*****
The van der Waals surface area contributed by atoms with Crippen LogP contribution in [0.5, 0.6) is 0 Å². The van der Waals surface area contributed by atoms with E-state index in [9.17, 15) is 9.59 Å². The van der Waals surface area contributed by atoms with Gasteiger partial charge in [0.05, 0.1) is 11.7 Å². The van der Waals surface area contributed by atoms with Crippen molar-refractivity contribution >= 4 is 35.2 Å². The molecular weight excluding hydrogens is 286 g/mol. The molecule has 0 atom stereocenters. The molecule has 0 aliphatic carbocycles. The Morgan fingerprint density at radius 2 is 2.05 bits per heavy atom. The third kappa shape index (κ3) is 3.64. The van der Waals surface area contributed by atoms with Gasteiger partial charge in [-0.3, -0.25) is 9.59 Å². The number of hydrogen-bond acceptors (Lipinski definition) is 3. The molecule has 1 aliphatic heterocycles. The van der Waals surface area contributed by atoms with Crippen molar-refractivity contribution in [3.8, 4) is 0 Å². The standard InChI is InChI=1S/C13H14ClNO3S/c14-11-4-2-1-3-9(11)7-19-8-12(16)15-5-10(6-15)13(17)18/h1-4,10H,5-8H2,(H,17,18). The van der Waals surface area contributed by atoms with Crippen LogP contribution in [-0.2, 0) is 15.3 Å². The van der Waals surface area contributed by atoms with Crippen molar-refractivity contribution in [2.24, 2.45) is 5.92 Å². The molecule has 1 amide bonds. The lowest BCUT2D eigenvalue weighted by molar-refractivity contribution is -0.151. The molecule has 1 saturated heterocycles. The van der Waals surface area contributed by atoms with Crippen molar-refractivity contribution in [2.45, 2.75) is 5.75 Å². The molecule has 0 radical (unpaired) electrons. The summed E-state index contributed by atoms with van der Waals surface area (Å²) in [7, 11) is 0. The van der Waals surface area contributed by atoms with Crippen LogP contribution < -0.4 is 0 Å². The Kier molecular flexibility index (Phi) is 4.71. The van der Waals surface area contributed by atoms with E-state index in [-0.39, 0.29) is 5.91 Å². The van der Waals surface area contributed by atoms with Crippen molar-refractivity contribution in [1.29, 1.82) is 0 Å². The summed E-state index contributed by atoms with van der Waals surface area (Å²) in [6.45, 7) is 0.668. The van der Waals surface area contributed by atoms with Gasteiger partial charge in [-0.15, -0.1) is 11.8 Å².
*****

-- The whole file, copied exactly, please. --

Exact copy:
The van der Waals surface area contributed by atoms with Crippen LogP contribution in [0.5, 0.6) is 0 Å². The van der Waals surface area contributed by atoms with E-state index in [9.17, 15) is 9.59 Å². The van der Waals surface area contributed by atoms with Gasteiger partial charge in [0.05, 0.1) is 11.7 Å². The van der Waals surface area contributed by atoms with Crippen molar-refractivity contribution >= 4 is 35.2 Å². The molecular weight excluding hydrogens is 286 g/mol. The molecule has 0 atom stereocenters. The molecule has 0 aliphatic carbocycles. The Morgan fingerprint density at radius 2 is 2.05 bits per heavy atom. The third kappa shape index (κ3) is 3.64. The van der Waals surface area contributed by atoms with Gasteiger partial charge in [-0.3, -0.25) is 9.59 Å². The number of hydrogen-bond acceptors (Lipinski definition) is 3. The molecule has 1 aliphatic heterocycles. The van der Waals surface area contributed by atoms with Crippen molar-refractivity contribution in [3.8, 4) is 0 Å². The standard InChI is InChI=1S/C13H14ClNO3S/c14-11-4-2-1-3-9(11)7-19-8-12(16)15-5-10(6-15)13(17)18/h1-4,10H,5-8H2,(H,17,18). The van der Waals surface area contributed by atoms with Crippen LogP contribution in [-0.2, 0) is 15.3 Å². The van der Waals surface area contributed by atoms with Crippen molar-refractivity contribution in [2.24, 2.45) is 5.92 Å². The molecule has 1 amide bonds. The lowest BCUT2D eigenvalue weighted by molar-refractivity contribution is -0.151. The molecule has 1 saturated heterocycles. The van der Waals surface area contributed by atoms with Crippen molar-refractivity contribution in [2.45, 2.75) is 5.75 Å². The molecule has 0 radical (unpaired) electrons. The summed E-state index contributed by atoms with van der Waals surface area (Å²) in [7, 11) is 0. The van der Waals surface area contributed by atoms with Crippen LogP contribution < -0.4 is 0 Å². The Kier molecular flexibility index (Phi) is 4.71. The van der Waals surface area contributed by atoms with E-state index in [-0.39, 0.29) is 5.91 Å². The van der Waals surface area contributed by atoms with Crippen molar-refractivity contribution in [1.29, 1.82) is 0 Å². The summed E-state index contributed by atoms with van der Waals surface area (Å²) in [6.45, 7) is 0.668. The van der Waals surface area contributed by atoms with Gasteiger partial charge in [-0.15, -0.1) is 11.8 Å².